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Issue: 02/2009 - H. Terheyden - H. Ruoff
Retrospective radiographic investigation of the long-term stability of xenografts (Geistlich Bio-Oss) in the sinus

The Bio-Oss graft proved to be very stable over a 10-year investigation period. The height reduction over the apex of the implant averaged 0.1 mm per year. Six of the 364 implants in Bio-Oss grafts were lost (two before and four after loading) during the observation period of 0 to 12 years. Therefore, the cumulative survival rate was 98.4 %. Marginal bone loss was monitored for almost six years. Crestal bone resorption in the mesial aspect averaged 0.235 mm per year with a standard error of 0.021 mm per year. In the distal aspect, the resorption rate was 0.211+/-0.018 mm per year. Since the implants were still completely osseointegrated within the follow-up period, even in the case of low preoperative bone levels, it can be concluded that the Bio-Oss graft contributed to the stabilization of the implants.

Keywords: Sinus elevation, long-term stability, marginal bone loss, implant survival rate,

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Issue: 01/2009 - H. Spiekermann - K. Papoulia - B. Wessing - K. Tokmakidis
Load distribution and loading concepts on teeth and implants

Tactile sensitivity and the function regulation of jaw movements with partially or completely implant-based restorations are very different and imprecise compared with the natural dentition. This systematic review shows certain correlations between the bite force and how the dentures are anchored. Twenty-two English and German publications were analyzed. The loads are three times higher on removable implant-borne prostheses and nine times higher on fixed single-tooth implant-borne restorations than on the natural dentition. This can lead to premature fatigue of the materials used, as well as to overloading of the implant abutments. This phenomenon can be reduced with the use of rigid materials (metal framework and porcelain veneering); splinting implants with natural teeth can also provide afferent feedback and thus prevent functional overloading. In regard to a satisfactory long-term prognosis, the type of splinting requires special attention.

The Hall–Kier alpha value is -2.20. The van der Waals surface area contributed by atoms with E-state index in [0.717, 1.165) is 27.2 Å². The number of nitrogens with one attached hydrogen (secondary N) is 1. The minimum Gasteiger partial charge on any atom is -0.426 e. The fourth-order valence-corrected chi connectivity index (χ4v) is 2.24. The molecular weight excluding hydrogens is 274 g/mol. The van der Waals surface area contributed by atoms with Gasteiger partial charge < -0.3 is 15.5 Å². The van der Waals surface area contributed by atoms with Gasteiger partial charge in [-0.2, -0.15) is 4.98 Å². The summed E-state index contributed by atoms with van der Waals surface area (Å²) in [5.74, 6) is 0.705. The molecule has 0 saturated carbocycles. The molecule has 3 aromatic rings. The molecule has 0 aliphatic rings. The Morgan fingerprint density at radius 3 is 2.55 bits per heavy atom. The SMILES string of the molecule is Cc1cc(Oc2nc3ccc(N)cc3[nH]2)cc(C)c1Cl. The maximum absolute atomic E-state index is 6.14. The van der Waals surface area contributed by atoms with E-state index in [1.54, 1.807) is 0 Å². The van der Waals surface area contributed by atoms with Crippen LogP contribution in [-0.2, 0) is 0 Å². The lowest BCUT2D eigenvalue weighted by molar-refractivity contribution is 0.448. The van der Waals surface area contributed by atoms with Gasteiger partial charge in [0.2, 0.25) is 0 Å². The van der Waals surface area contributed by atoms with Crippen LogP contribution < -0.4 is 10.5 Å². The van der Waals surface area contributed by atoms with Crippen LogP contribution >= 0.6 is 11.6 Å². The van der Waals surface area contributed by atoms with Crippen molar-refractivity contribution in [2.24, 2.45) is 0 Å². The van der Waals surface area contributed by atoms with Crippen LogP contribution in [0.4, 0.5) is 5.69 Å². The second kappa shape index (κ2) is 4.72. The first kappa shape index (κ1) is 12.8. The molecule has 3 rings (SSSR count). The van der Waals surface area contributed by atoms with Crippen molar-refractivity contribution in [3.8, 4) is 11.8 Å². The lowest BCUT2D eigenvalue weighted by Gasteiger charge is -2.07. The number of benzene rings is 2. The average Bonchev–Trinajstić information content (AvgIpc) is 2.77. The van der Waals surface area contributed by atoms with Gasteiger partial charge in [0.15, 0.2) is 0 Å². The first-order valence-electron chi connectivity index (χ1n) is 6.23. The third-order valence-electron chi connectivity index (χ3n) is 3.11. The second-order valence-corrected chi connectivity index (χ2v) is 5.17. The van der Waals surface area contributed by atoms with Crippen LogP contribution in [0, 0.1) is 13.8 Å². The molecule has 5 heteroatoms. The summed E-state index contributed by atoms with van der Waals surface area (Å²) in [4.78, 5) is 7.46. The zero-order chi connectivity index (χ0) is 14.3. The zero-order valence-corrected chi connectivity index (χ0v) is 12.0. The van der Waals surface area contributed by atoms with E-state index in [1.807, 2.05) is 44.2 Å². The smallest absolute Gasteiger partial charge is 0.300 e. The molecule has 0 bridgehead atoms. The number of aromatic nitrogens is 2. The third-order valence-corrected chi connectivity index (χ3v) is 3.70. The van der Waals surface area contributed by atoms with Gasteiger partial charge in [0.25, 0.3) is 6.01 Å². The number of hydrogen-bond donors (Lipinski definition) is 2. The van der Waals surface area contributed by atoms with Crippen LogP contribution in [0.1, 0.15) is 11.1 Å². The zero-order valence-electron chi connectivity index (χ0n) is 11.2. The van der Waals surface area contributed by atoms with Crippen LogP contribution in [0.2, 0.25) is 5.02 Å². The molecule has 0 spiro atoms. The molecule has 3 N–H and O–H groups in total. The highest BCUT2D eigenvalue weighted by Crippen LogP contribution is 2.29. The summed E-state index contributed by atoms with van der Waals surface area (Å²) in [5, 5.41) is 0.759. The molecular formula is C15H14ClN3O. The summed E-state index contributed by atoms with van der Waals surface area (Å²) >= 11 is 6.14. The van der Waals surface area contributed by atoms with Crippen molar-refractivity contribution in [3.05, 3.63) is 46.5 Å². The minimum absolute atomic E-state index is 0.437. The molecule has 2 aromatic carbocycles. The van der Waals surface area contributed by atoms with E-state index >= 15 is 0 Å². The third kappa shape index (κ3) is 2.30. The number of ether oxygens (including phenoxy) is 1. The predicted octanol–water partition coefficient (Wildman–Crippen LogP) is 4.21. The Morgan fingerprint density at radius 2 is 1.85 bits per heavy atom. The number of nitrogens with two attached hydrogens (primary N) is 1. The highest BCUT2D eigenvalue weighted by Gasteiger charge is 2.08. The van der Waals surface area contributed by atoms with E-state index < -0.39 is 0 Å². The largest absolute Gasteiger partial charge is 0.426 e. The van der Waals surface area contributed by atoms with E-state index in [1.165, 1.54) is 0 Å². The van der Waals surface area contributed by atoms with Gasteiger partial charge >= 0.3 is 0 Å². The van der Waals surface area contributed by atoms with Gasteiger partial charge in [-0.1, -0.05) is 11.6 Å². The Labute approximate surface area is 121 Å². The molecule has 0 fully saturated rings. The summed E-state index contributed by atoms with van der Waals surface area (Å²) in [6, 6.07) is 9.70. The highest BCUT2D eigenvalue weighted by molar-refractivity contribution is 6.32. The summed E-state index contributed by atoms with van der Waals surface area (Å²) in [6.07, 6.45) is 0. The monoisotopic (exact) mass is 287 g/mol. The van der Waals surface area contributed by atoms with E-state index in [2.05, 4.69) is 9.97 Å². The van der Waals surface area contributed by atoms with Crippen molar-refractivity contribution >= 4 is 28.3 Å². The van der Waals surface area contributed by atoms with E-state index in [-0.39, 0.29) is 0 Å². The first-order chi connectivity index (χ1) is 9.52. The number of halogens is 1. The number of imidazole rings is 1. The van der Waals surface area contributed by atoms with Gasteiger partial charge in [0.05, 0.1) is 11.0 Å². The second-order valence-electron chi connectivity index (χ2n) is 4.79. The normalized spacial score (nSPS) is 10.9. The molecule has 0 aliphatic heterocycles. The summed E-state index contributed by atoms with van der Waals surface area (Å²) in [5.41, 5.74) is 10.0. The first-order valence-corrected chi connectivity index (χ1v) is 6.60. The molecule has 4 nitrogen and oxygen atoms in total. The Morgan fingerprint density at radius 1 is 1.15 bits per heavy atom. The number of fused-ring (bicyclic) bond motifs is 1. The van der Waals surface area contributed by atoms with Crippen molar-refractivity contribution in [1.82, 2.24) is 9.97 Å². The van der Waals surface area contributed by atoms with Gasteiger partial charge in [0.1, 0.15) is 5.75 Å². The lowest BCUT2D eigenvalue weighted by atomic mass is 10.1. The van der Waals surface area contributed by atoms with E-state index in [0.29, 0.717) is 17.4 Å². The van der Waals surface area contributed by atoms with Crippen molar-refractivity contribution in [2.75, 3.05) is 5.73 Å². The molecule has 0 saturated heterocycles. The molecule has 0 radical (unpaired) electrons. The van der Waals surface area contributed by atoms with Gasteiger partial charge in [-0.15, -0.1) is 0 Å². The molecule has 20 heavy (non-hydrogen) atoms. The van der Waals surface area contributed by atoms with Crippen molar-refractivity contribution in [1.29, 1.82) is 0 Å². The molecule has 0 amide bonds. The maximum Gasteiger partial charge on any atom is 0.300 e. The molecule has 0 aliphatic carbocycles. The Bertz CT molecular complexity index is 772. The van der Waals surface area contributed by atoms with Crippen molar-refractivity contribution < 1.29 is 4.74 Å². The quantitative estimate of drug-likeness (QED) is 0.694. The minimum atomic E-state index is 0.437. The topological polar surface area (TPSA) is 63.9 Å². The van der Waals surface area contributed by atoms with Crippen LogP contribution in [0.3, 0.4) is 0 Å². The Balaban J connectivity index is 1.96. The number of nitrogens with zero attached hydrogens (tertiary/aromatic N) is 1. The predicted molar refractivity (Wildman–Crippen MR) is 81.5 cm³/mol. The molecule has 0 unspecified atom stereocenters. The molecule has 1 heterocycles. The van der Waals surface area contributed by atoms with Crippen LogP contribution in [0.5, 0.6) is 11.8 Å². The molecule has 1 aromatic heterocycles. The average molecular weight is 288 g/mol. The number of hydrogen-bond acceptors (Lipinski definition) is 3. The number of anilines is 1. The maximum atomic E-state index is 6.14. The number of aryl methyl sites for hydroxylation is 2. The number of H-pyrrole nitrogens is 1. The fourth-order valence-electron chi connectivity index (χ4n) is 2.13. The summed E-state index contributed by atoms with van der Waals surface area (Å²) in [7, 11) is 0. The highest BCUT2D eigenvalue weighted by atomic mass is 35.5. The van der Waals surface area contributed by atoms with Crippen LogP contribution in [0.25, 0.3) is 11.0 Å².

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Issue: 01/2009 - J. Wiltfang - S.T. Becker - E. Behrens - I.N.G. Springer - R. Podschun - P.H. Warnke
Essential oils: antimicrobial effects and potential treatment options in dental implantology

Due to the steadily increasing numbers of dental implants placed, the number of peri-implant infections is also growing. To date, there is no standard and generally accepted regimen for treating peri-implant infections. The search for alternative treatment options is ongoing. This pilot study focuses on the antimicrobial effects of essential oils as their antimicrobial and anti-inflammatory effects have recently been highlighted in literature. The results may offer potential treatment options for peri-implant infections based on natural essential oils. Eucalyptus, tea tree, white thyme, lemon, lemongrass, clove bud oil and oil combinations were tested in the agar diffusion test against clinically relevant strains and multi-resistant nosocomial isolates. Ethanol, povidone iodine, chlorhexidine as well as olive and paraffin oil served as controls. The essential oils tested showed clear antimicrobial effects against staphylococci, streptococci and candida. In particular, the absolute impact on multi-resistant strains such as MRSA and Candida krusei should be stressed. The anti-inflammatory properties of essential oils may be advantageous in dental implantology compared to classic antiseptics. Essential oils can be produced naturally and cost-effectively. If the suspected antimicrobial effects can be confirmed against the dominant strains in peri-implant infections, essential oils may offer an alternative in the local treatment of these infections.

Keywords: Essential oils, antimicrobial, peri-implant infection, multi-resistant strains, MRSA, antiseptics